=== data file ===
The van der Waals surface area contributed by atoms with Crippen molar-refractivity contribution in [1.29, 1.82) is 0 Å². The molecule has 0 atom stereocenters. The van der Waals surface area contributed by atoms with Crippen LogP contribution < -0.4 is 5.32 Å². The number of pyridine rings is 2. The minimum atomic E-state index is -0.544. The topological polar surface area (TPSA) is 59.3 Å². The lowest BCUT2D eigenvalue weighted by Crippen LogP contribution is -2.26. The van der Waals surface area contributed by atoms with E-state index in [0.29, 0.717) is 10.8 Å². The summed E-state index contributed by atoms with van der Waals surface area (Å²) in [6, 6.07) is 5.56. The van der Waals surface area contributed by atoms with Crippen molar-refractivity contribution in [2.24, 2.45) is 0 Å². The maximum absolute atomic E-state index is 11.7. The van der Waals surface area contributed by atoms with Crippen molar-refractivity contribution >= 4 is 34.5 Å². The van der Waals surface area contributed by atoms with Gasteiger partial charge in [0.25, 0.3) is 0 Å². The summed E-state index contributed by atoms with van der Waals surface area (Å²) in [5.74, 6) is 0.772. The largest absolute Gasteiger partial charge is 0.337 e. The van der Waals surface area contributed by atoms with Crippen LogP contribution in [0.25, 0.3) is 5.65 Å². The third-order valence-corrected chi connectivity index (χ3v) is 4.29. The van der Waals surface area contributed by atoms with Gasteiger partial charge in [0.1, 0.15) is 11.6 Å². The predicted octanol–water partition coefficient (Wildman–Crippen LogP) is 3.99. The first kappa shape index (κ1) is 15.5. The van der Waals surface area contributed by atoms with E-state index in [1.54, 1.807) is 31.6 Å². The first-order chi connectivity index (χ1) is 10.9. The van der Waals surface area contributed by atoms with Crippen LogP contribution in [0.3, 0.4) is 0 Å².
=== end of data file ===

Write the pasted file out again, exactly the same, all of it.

The van der Waals surface area contributed by atoms with Crippen molar-refractivity contribution in [1.29, 1.82) is 0 Å². The molecule has 0 atom stereocenters. The van der Waals surface area contributed by atoms with Crippen LogP contribution < -0.4 is 5.32 Å². The number of pyridine rings is 2. The minimum atomic E-state index is -0.544. The topological polar surface area (TPSA) is 59.3 Å². The lowest BCUT2D eigenvalue weighted by Crippen LogP contribution is -2.26. The van der Waals surface area contributed by atoms with E-state index in [0.29, 0.717) is 10.8 Å². The summed E-state index contributed by atoms with van der Waals surface area (Å²) in [6, 6.07) is 5.56. The van der Waals surface area contributed by atoms with Crippen molar-refractivity contribution in [2.24, 2.45) is 0 Å². The maximum absolute atomic E-state index is 11.7. The van der Waals surface area contributed by atoms with Crippen molar-refractivity contribution >= 4 is 34.5 Å². The van der Waals surface area contributed by atoms with Gasteiger partial charge in [0.25, 0.3) is 0 Å². The summed E-state index contributed by atoms with van der Waals surface area (Å²) in [5.74, 6) is 0.772. The largest absolute Gasteiger partial charge is 0.337 e. The van der Waals surface area contributed by atoms with Crippen LogP contribution in [0.25, 0.3) is 5.65 Å². The third-order valence-corrected chi connectivity index (χ3v) is 4.29. The van der Waals surface area contributed by atoms with Gasteiger partial charge in [0.1, 0.15) is 11.6 Å². The predicted octanol–water partition coefficient (Wildman–Crippen LogP) is 3.99. The first kappa shape index (κ1) is 15.5. The van der Waals surface area contributed by atoms with E-state index in [1.54, 1.807) is 31.6 Å². The first-order chi connectivity index (χ1) is 10.9. The van der Waals surface area contributed by atoms with Crippen LogP contribution in [0.3, 0.4) is 0 Å².